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PCPIP: Our community comes together for early childhood education

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PCPIP: Our community comes together for early childhood education

  • Students at a full-day kindergarten class in Phoenix, 2016.
    Keerthi Vedantam/Cronkite News Students at a full-day kindergarten class in Phoenix, 2016.

Investing in quality early childhood education helps disadvantaged young children, and it is among the best ways to fuel economic growth. Study after study has demonstrated that the rate of return is between eight and 16 times the amount invested, through better educational outcomes, improved health, greater economic productivity and reduced crime.

These benefits last a lifetime. Many communities across the nation, and in our region, are already making this investment. Pima County is in now a position to make such an investment: Pima County Preschool Investment Program.

As of 2017, there were approximately 27,000 three- and four-year-olds in Pima County. Half these children live in families who earn less than $49,000 annually for a family of 4 (200 percent of the federal poverty level) and are at risk for failing in school, largely due to poverty. These are the children who can most benefit from high-quality early childhood education, but who have the least access to it. Cost is the barrier.

While nearly everyone in Pima County agrees on the value of high-QECE, Prop. 204, a 2017 ballot initiative that would have funded QECE for children within the city limits, was defeated. Since then, proponents and past opponents of Prop. 204 have together forged a broad coalition and developed a plan that includes a countywide, scalable approach that we can all support. The coalition includes Strong Start Tucson, Southern Arizona Leadership Council, school superintendents, Children’s Action Alliance, the University of Arizona, First Things First, Metropolitan Education Commission, Center for Economic Integrity, and others.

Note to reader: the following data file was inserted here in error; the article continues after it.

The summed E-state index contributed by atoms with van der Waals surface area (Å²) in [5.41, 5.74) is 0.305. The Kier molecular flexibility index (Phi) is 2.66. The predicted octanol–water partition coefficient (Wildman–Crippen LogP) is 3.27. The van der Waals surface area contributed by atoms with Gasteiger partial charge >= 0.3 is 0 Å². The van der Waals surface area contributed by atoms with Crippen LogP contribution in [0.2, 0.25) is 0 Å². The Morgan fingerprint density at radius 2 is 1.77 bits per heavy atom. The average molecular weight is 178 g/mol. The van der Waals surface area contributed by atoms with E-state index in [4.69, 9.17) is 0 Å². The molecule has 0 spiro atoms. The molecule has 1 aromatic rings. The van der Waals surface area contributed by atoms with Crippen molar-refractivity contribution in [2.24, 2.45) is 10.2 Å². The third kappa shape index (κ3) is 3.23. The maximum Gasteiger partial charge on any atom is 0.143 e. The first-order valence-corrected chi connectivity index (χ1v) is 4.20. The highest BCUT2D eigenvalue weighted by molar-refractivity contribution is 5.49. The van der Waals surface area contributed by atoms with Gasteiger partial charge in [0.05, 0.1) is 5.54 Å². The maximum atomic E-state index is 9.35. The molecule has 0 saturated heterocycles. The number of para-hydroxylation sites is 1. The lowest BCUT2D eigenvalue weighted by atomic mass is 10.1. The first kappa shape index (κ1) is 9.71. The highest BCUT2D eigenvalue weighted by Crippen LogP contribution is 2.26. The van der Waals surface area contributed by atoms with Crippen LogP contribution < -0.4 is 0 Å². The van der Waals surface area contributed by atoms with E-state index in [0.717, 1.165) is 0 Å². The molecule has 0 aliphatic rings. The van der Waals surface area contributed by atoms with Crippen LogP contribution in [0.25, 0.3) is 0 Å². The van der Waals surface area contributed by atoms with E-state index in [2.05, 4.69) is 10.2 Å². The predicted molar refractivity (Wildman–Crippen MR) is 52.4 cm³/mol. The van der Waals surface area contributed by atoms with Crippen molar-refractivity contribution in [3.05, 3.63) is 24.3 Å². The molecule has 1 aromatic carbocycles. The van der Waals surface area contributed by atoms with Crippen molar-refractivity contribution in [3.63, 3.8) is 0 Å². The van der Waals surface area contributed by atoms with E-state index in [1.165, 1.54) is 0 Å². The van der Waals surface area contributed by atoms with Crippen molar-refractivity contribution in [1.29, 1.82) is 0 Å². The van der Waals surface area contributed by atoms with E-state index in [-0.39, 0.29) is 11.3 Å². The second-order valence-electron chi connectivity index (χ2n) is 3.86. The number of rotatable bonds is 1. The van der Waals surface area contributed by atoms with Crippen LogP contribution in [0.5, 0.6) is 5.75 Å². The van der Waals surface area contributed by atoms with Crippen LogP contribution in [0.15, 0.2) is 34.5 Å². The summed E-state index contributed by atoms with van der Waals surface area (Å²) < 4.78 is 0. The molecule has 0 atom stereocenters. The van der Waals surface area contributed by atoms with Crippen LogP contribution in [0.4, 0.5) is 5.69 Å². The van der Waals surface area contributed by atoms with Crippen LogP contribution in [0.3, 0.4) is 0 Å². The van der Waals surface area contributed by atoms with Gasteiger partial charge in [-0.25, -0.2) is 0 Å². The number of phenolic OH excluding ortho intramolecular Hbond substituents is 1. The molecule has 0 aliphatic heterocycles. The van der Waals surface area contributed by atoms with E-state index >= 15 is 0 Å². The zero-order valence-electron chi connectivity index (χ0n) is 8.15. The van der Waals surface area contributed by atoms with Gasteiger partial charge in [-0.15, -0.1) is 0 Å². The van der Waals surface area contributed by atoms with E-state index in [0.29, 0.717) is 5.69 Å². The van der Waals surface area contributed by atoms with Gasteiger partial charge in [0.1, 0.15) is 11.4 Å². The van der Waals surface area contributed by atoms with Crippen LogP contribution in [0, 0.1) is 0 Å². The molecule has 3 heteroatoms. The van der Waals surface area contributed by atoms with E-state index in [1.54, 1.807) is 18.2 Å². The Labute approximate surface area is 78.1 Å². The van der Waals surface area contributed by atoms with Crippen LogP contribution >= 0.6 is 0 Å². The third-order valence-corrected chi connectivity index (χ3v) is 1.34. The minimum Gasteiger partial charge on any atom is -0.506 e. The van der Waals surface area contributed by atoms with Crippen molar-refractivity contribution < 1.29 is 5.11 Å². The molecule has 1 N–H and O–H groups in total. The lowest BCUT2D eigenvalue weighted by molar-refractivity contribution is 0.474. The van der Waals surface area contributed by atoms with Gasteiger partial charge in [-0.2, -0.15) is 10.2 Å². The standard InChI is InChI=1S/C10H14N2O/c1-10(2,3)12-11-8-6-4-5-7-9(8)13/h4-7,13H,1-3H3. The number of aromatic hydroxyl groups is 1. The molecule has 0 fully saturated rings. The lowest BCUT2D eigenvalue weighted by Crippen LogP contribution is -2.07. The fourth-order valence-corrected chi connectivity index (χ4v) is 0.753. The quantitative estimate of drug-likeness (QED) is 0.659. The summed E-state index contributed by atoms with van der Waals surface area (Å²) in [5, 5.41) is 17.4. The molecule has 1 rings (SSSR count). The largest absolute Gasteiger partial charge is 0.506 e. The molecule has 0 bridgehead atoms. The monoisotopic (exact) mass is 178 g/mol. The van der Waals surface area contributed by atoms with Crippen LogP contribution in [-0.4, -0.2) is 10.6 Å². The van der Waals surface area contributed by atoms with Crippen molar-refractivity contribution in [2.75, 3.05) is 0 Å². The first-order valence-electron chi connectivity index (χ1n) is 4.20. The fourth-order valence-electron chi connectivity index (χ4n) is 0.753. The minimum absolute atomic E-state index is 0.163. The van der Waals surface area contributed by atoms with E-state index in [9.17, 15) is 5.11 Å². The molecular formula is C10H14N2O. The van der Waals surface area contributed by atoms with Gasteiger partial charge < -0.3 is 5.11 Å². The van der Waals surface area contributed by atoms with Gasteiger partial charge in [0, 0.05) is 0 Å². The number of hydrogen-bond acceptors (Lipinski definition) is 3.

Fully funded, PCPIP would provide scholarships for 12,000 high-quality preschool placements for three- and four-year-old children in Pima County, including every child from a family under 200 percent of the poverty level who wishes to attend. These scholarships would provide access to full-day, full-year high-QECE, so as to yield the greatest educational benefit for children, a stable and productive current workforce, and a future workforce ready to take on tomorrow’s challenges.

PCPIP has many strengths. It will be administered by First Things First, Arizona’s respected state agency that focuses on young children and has extensive experience in distributing these kinds of scholarships. No new bureaucracy will be created. All high-quality preschools will be eligible to receive children with scholarships. Fortunately, Arizona has well-articulated statutory standards regarding quality. PCPIP will be a public/private partnership, funded by the county and by a variety of other public and private funding sources.

The state of Arizona has for decades underfunded or failed to fund even basic custodial child-care for children living in poverty; Pima County children don’t have to settle for that.

Recent research at the University of Arizona confirms that Pima County has, or will easily create, plenty of high-QECE seats to meet the demand, including in public schools, nonprofit, for profit, faith-based, and private schools. Settings that are not high quality or that discriminate will not be permitted to participate in the program.

In 2015, the United Way and Lecroy & Milligan estimated that almost 10 percent of Pima County’s youth aged 16-19 (almost 2,300 of them) were at risk of becoming ‘Opportunity Youths’, disconnected from school or work. Such youngsters are likely to be a lifetime burden on taxpayers. Each will require almost $14,000 of annual support (more than $258,000 lifetime) in areas like public and private health expenditures, welfare support, crime interdiction, criminal justice interactions, and lost tax revenue contributions. In addition to these costs, the social burden (loss of income/adult work productivity) attributed to this population is estimated to be $37,450 annually ($759,900 lifetime).

Providing high-QECE to this critical population can return the investment many times over and avoid the taxpayer burden outlined above. It’s time for all of Pima County to take the lead on this highly effective and well-documented program so that our most vulnerable children have the best opportunities to succeed in school, and in life.

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